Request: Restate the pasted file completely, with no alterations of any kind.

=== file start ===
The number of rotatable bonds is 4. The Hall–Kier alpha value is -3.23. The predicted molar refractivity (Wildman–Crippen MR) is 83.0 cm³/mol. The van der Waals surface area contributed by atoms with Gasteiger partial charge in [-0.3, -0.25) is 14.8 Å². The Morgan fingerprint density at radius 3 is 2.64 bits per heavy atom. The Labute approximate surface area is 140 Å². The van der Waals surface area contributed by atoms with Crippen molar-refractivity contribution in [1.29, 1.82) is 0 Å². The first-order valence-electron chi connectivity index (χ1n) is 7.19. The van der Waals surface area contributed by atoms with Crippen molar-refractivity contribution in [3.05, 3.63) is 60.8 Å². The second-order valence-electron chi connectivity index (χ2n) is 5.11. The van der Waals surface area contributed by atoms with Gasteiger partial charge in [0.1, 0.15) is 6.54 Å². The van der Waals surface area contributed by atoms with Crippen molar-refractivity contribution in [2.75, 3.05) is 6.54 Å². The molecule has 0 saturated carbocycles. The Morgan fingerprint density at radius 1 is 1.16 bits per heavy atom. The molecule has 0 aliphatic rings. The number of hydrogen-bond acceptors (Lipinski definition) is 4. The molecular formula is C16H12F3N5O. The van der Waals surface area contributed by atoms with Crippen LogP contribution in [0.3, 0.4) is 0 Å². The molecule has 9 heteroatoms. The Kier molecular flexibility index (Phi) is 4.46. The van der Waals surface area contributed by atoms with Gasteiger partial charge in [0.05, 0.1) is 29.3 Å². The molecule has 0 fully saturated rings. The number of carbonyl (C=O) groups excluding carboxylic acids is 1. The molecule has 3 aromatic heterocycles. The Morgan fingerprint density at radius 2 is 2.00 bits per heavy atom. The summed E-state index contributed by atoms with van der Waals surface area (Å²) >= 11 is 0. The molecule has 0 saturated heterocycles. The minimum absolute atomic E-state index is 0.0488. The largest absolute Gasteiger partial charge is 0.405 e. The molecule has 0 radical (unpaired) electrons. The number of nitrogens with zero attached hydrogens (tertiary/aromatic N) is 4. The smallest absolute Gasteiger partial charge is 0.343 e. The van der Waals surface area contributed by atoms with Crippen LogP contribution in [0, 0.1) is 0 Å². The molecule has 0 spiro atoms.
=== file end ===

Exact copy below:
The number of rotatable bonds is 4. The Hall–Kier alpha value is -3.23. The predicted molar refractivity (Wildman–Crippen MR) is 83.0 cm³/mol. The van der Waals surface area contributed by atoms with Gasteiger partial charge in [-0.3, -0.25) is 14.8 Å². The Morgan fingerprint density at radius 3 is 2.64 bits per heavy atom. The Labute approximate surface area is 140 Å². The van der Waals surface area contributed by atoms with Crippen molar-refractivity contribution in [1.29, 1.82) is 0 Å². The first-order valence-electron chi connectivity index (χ1n) is 7.19. The van der Waals surface area contributed by atoms with Crippen molar-refractivity contribution in [3.05, 3.63) is 60.8 Å². The second-order valence-electron chi connectivity index (χ2n) is 5.11. The van der Waals surface area contributed by atoms with Gasteiger partial charge in [0.1, 0.15) is 6.54 Å². The van der Waals surface area contributed by atoms with Crippen molar-refractivity contribution in [2.75, 3.05) is 6.54 Å². The molecule has 0 saturated carbocycles. The Morgan fingerprint density at radius 1 is 1.16 bits per heavy atom. The molecule has 0 aliphatic rings. The number of hydrogen-bond acceptors (Lipinski definition) is 4. The molecular formula is C16H12F3N5O. The van der Waals surface area contributed by atoms with Crippen LogP contribution in [0.3, 0.4) is 0 Å². The molecule has 9 heteroatoms. The Kier molecular flexibility index (Phi) is 4.46. The van der Waals surface area contributed by atoms with Gasteiger partial charge in [0.05, 0.1) is 29.3 Å². The molecule has 0 fully saturated rings. The number of carbonyl (C=O) groups excluding carboxylic acids is 1. The molecule has 3 aromatic heterocycles. The Morgan fingerprint density at radius 2 is 2.00 bits per heavy atom. The summed E-state index contributed by atoms with van der Waals surface area (Å²) >= 11 is 0. The molecule has 0 saturated heterocycles. The minimum absolute atomic E-state index is 0.0488. The largest absolute Gasteiger partial charge is 0.405 e. The molecule has 0 radical (unpaired) electrons. The number of nitrogens with zero attached hydrogens (tertiary/aromatic N) is 4. The smallest absolute Gasteiger partial charge is 0.343 e. The van der Waals surface area contributed by atoms with Crippen LogP contribution in [0, 0.1) is 0 Å². The molecule has 0 spiro atoms.